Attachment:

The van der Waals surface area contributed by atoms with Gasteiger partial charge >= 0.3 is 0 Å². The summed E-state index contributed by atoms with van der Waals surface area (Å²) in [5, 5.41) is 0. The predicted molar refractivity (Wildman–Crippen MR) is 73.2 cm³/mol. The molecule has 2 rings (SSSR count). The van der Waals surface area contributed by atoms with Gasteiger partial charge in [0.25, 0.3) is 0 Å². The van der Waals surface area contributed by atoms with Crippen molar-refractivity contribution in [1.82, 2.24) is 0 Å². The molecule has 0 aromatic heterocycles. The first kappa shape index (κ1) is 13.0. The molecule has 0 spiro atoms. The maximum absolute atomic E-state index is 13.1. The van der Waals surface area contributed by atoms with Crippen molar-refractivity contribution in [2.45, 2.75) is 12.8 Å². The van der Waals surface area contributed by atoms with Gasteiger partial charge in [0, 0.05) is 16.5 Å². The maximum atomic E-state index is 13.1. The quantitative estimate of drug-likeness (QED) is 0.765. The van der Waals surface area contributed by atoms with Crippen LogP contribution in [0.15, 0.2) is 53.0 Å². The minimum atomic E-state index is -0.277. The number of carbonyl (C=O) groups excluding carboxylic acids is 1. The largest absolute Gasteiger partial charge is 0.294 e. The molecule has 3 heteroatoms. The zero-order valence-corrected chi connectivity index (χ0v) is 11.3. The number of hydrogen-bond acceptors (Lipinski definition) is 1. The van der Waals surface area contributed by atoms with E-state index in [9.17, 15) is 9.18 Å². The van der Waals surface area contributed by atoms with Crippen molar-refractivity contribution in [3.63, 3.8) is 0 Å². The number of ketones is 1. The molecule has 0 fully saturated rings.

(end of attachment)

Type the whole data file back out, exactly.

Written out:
The van der Waals surface area contributed by atoms with Gasteiger partial charge >= 0.3 is 0 Å². The summed E-state index contributed by atoms with van der Waals surface area (Å²) in [5, 5.41) is 0. The predicted molar refractivity (Wildman–Crippen MR) is 73.2 cm³/mol. The molecule has 2 rings (SSSR count). The van der Waals surface area contributed by atoms with Gasteiger partial charge in [0.25, 0.3) is 0 Å². The van der Waals surface area contributed by atoms with Crippen molar-refractivity contribution in [1.82, 2.24) is 0 Å². The molecule has 0 aromatic heterocycles. The first kappa shape index (κ1) is 13.0. The molecule has 0 spiro atoms. The maximum absolute atomic E-state index is 13.1. The van der Waals surface area contributed by atoms with Crippen molar-refractivity contribution in [2.45, 2.75) is 12.8 Å². The van der Waals surface area contributed by atoms with Gasteiger partial charge in [0, 0.05) is 16.5 Å². The maximum atomic E-state index is 13.1. The quantitative estimate of drug-likeness (QED) is 0.765. The van der Waals surface area contributed by atoms with Crippen LogP contribution in [0.15, 0.2) is 53.0 Å². The minimum atomic E-state index is -0.277. The number of carbonyl (C=O) groups excluding carboxylic acids is 1. The largest absolute Gasteiger partial charge is 0.294 e. The molecule has 3 heteroatoms. The zero-order valence-corrected chi connectivity index (χ0v) is 11.3. The number of hydrogen-bond acceptors (Lipinski definition) is 1. The van der Waals surface area contributed by atoms with E-state index in [9.17, 15) is 9.18 Å². The van der Waals surface area contributed by atoms with Crippen molar-refractivity contribution in [3.63, 3.8) is 0 Å². The number of ketones is 1. The molecule has 0 fully saturated rings.